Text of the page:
Horoscope Titanic: Over Mercury retrograde, and a solar hybrid eclipse

100 years ago the Titanic sunk to the bottom of the North Atlantic Ocean – claiming more than 1500 lives. If ever proof was needed of the fallibility of human ambition, the Titanic surely provides it. Her makers claim that the ship was ‘unsinkable’ mere hubris. The Titanic was much more than the largest and most luxurious ship of her age, a hundred years later it remains the most famous disaster in maritime history. She carried not only over 30 millionairs, but also a polyglot mixture of the many peoples of Europe heading for a new life in America. Be this as it may, rich and poor alike, nature overpowered them all.

The Titanic set sail from Southampton on April 10th 1912, at 11.58 am(calling first at Cherbourg, then at Queenstown in Ierland), she struck the iceberg on April 14th 1912 at 23.40 ship’s time (a difference of 2 hours and 58 minutes with GMT, which is the time used in the chart). The co-ordinates are those given by Captain Smith to the wireless operator and sent out in the subsequent distress call: 41 N 46,  50 W 14. On April 17th 1912 – just two days after the sinking, there was a solar hybrid eclipse.

Titanic leaves Southampton (click on chart for larger image)

Horoscope: Titanic hits the iceberg

Solar hybrid eclipse, 17 April 1912, location set for Belfast, which is where the ship was built and first set sail from.

The ascendant of the eclipse chart is in exactly the same degree as the ascendant of the departure of the Titanic from Southampton. The eclipse falls in the 28th degree of Aries, and is conjunct Mercury. When all three horoscopes are lined up, it is clear that Mercury ruler of travel, but also the guide of souls to Hades, has a prominent role to play. In all three horoscopes Mercury is retrograde, suggesting glitches in communication. If the iceberg warning sent out by the Mesaba had reached the deck, perhaps the disaster could have been avoided. This fateful message, stated quite clearly that there was a lot of heavy pack ice, and large icebergs directly on the route the Titanic was taking. Surely such an experienced captain as Edward Smith would not have ignored it.

In the departure from Southampton horoscope the Moon, is in the last degree of Capricorn. The Moon rules the miniature world onboard the ship, and the Titanic’s passengers and crew mirrored Edwardian society itself with all its snobbery and awareness of social etiquette. In typical Capricorn fashion, distinction was made between those travelling first class, and steerage – this extended through to the loading of the lifeboats, though there was a policy of  ‘women and children first’.  Men were ‘expected’ to die nobly and go down with the ship. Those men who did survive the tragedy often found themselves branded as cowards. The ship’s owner Mr. Ismay, almost immediately regretted getting into the last lifeboat.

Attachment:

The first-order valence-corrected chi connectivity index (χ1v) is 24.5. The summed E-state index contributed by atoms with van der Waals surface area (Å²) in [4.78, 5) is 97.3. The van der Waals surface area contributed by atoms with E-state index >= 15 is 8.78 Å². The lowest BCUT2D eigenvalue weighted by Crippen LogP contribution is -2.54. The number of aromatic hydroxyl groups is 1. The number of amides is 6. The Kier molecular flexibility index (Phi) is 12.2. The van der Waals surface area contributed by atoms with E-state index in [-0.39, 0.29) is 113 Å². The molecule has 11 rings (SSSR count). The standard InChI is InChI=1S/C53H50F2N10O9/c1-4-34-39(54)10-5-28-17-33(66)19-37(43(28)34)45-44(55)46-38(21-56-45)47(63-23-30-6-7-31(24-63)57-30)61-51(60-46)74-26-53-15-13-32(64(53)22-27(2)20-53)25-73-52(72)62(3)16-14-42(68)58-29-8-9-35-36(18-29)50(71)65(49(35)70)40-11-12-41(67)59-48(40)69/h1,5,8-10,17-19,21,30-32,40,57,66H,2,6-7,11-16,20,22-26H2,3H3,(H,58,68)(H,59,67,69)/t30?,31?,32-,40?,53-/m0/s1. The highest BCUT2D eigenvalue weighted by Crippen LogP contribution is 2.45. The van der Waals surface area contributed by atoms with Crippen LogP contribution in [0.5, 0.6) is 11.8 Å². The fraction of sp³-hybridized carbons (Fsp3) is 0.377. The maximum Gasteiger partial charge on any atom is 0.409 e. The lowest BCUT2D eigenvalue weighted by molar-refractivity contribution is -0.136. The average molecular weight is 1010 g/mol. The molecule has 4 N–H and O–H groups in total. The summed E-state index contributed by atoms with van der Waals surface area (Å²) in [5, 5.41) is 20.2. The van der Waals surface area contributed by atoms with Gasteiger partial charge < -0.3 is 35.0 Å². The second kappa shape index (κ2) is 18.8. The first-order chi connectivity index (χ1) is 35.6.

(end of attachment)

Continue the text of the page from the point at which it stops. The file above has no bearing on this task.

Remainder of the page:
In the departure from Southampton chart the Moon squares the eclipse degree. In some ways, the sinking of the Titanic heralds the loss of a way of life. In 1914, the  First World War broke out, men were slaughtered in their millions, and women went to work.

Mars the eclipse ruler sits uncomfortably between Pluto and Neptune and is ill placed in watery Cancer.

At the time the Titanic struck the iceberg, the Moon (the passengers and crew) is in Neptune ruled Pisces and square to Pluto, which clearly expresses the dreadful, terrifying predicament these poor people found themselves in. (eye witness accounts of the disaster)

It seems to me that the unusual and powerful solar hybrid eclipse of April 17th, is drawing these dramatic events towards itself.

BBC: Titanic Journey to the Bottom of the Ocean

Over Liz Hathway

Liz Hathway is a British born astrologer currently based in Amsterdam. Liz studied astrology at the Kosmos in Amsterdam, at the Faculty of Astrological Studies in London and with well known horary astrology John Frawley. Liz also holds an MA (with distinction) in Cultural Astronomy and Astrology, from the University of Wales, in Lampeter, and was short-listed for the 2016 Alumni Association MA CAA Dissertation Prize.
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